Maria Montessori Classroom

In the “Maria Montessori” classroom, learning materials are arranged invitingly on low, open shelves. Children may choose whatever materials they would like to use and may work for as long as the material holds their interest. When they are finished with each material, they return it to the shelf from which it came.

To grasp the essence of Montessori education, just step inside a classroom. Natural lighting, soft colors, and uncluttered spaces set the stage for activity that is focused and calm. Learning materials are displayed on accessible shelves, fostering independence as students go about their work. Everything is where it is supposed to be, conveying a sense of harmony and order that both comforts and inspires. In this safe and empowering environment, students find joy in learning.

The design and flow of the Montessori classroom create a learning environment that accommodates choice. There are spaces suited to group activity, and areas where a student can settle in alone. Parts of the room are open and spacious, allowing a preschooler to lay out large materials such as the blue and red rods for counting. You won’t find the customary rows of school desks; children work at tables or on the floor, rolling out mats on which to work and define their work space.

A hallmark of Montessori education is its hands-on approach to learning. Students work with specially designed materials, manipulating and investigating until they master the lesson. Beautifully crafted and begging to be touched, Montessori’s distinctive learning materials are displayed on open, easily accessible shelves. Each material teaches a single skill or concept at a time—for example, the various “dressing frames” help toddlers learn to button, zip, and tie. And, built into many of the materials is a mechanism (“control of error”) for providing the student with some way of assessing her progress and correcting her mistakes, independent of the teacher. The concrete materials provide passages to abstraction, and introduce concepts that become increasingly complex. As students progress, the teacher replaces some materials with others, ensuring that the level of challenge continues to meets their needs.

The Montessori teacher, child, and environment may be seen as a learning triangle, with each element inextricably linked, and a vital part of the whole. The teacher thoughtfully prepares a classroom environment with materials and activities that entice her students to learn. She may guide her students to new lessons and challenges, but it is the child’s interaction with what the environment has to offer that enables learning to occur. A Montessori class is composed of students whose ages typically span 3 years. Ideally, members stay with the class, and teacher, for the entire cycle, forging a stable community and meaningful bonds. It is common to see students of different ages working together. Older students enjoy mentoring their younger classmates—sometimes the best teacher is someone who has recently mastered the task at hand. Younger students look up to their big “brothers” and “sisters,” and get a preview of the alluring work to come.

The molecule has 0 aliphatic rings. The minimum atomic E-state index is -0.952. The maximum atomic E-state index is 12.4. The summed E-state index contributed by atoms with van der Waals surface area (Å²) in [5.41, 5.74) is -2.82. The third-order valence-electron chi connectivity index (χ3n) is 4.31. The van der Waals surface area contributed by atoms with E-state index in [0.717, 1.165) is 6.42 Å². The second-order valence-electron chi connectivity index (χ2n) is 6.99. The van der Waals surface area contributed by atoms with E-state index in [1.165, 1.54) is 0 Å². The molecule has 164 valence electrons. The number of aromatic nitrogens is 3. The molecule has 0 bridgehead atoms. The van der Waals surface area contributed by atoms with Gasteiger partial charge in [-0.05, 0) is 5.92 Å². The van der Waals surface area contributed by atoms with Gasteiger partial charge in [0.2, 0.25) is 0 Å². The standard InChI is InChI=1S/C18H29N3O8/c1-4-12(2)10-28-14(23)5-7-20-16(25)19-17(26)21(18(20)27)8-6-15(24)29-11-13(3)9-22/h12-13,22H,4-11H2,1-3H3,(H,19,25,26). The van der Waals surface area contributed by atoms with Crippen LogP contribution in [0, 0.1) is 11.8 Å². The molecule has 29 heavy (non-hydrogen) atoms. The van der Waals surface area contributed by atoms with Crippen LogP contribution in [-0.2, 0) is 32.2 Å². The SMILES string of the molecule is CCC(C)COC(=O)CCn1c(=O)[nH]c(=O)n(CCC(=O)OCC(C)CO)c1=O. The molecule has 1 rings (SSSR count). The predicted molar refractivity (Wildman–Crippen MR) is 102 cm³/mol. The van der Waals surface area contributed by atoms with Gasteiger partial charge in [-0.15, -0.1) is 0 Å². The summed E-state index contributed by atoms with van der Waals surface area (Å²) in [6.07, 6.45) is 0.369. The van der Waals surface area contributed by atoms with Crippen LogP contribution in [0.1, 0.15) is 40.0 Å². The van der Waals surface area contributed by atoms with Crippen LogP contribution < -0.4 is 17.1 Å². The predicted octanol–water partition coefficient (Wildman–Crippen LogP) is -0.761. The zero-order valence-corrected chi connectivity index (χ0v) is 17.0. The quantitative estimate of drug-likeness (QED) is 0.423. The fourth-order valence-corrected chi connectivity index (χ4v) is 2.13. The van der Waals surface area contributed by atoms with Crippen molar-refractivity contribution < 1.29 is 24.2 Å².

The Montessori classroom radiates harmony and respect. Members address each other respectfully and in modulated tones. There are no raised voices; no rude or hurtful behavior. There is a busy hum of activity, yet also a profound respect for silence. Students show grace and courtesy, and an interest in the welfare of others. “Let me help!” is a common classroom refrain. Students work together as stewards of their environment. They take turns caring for classroom pets and plants; do their part to maintain order, such as by returning materials to the shelves after use; and help keep outdoor spaces groomed and litter-free. How to live in community, to learn independently, to think constructively and creatively: These are the lessons of the Montessori classroom that remain with its students as they make their way in the world.

~As stated by the American Montessori Society, www.AMSHQ.org